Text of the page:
George had cardboard ribs. The rest of his body was regular flesh and bone, but his ribcage and sternum were brown corrugated cardboard. Every few weeks the cardboard dissolved, pushing through his skin in a sloppy mess. Without ribs to limit the size of his lungs, they threatened to explode.

Luckily, George’s mother had enough sense to hold his chest when it puffed. Ages ago, George’s uncle had died by bursting, ruining his living room. When George was born and she felt her son’s soft chest, she knew she had to protect him. She didn’t mind. George became her doll, sleeping beside her under her hand, spending his waking hours on her hip, tied into an apron.

George’s mother took her charge in stride, but she was awed by the responsibility. Her hand was the only thing keeping her son alive. If she left him for a minute, his alveoli could stretch like infinite pastry dough. His lungs would fill with too much air and he would burst. Then she would find him like his uncle, decorating the living room in a million pieces. George became her shadow. When he got too big for her hip, he was never further from her than her left hand, which she kept inside his shirt.

George’s father resented the proximity but what could he do? He was genetically accountable for his son’s bad ribs. When the boy crowded their bed, the man took the nursery as his room, squishing himself into the unused crib. Looking at the balloons and clowns on the wallpaper, he felt guilty and lonely, but the bars of the baby bed felt good against him. When he slept, he dreamt that the wooden bars were his son’s ribs, pressing into him. The dreams sometimes tricked him into feeling happy. In his sleep, he clutched the wood, ready to make them into new ribs for his son. But soon enough he saw that he was a grown man in a baby’s crib.

- - -

George didn’t know enough to be mad that he was different. He didn’t want to be anyone but who he was, a part of his mother. Every seven days he molted his ribs and helped his mother scrape them into the garbage. He was a good boy, her company, her charm. Together they laughed at his funny chest, covered with mushy cardboard. It was just a joke.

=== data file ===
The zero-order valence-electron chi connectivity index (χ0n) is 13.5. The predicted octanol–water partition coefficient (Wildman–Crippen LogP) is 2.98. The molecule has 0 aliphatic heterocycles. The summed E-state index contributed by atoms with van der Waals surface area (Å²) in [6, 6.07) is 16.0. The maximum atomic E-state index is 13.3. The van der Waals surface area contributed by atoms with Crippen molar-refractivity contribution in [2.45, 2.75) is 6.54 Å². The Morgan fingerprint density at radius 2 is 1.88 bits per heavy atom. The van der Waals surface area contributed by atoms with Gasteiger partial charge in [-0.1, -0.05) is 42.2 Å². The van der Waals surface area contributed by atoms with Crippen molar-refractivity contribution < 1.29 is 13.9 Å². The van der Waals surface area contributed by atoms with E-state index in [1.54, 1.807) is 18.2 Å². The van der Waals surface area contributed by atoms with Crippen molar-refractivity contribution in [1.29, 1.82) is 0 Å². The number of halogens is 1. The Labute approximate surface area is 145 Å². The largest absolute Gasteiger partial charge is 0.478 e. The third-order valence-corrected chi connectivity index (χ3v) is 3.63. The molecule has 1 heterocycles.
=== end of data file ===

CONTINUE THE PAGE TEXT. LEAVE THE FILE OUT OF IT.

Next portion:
George and his mother lived a long life, longer than his father, whom they buried in the cemetery when George was forty. The undertaker had trouble stretching the man long in his coffin; his legs wanted to curl up to his chest. Finally, the undertaker put concrete blocks on the body overnight. The next morning, the man was straight enough for the funeral.

The mother and son missed the man. His ghost snored, rattling the blinds in the nursery, and that was a small comfort to them. The sound was not unlike the noises that came from George’s chest before an episode. The cardboard strips in his lungs fluttered like fat blinds in a breeze.

“Here comes a change,” George said as his ribs pushed up, like a geographic event.

“You are your own planet, my boy,” George’s mother said time after time. “Constantly changing. I should take you to school, give the kids a lesson in biology and rocks.”

“Yeah,” George said, but they never went. They kept to themselves, to their circuits of shopping and visiting the library. When they weren’t gathering supplies or preparing meals, George’s mother read to him in the living room. She held the book in one hand. As always, the other hand rested on his chest.

People didn’t judge their attachment. George was never a Mama’s boy, he was Box Boy.

“Hello, Box Boy,” said the librarian when he put his books on the counter for renewal.

“Hi, Box Boy,” said the bag boys at the store. They wished they could be strange, too, like Spiderman or Superman or George. He was the town’s own cartoon character, a hero. Everyone knew about George’s uncle, and how George would end up, like him, as an uneven coat of paint on the ceiling.

George’s mother worried no one would recognize his remains. She knew she would die first and he would go next, splattering her stiffening body and the furniture. She wanted her son buried with her. She made a sign and put it on the front door, warning all who might enter that if they found her dead, her son was gone too, in maybe too fine a spray to be noticed. The sign noted that George had a condition that made him dependent upon her.

By the time their deaths arrived, the sign was faded and illegible. But her fears were unfounded. People knew how George would go. And when he did, they knew how he went.

Though the will directed an exact path to the graveyard, there was speculation throughout the town about how to bury George. Could anyone gather George from the walls and floors and into a container? Why not burn down the house and carve a stone with his name along with the name they gave him?

Because of the will, said the lawyer.

The boys, grown and young, who admired George and his transformations, carefully removed him and his mother from the living room. They scraped the scraps of him into an urn that fit inside her coffin.

The undertaker, however, could never get her hand to rest at her side. No matter how he tried, it hovered over the urn, ready for George’s next change.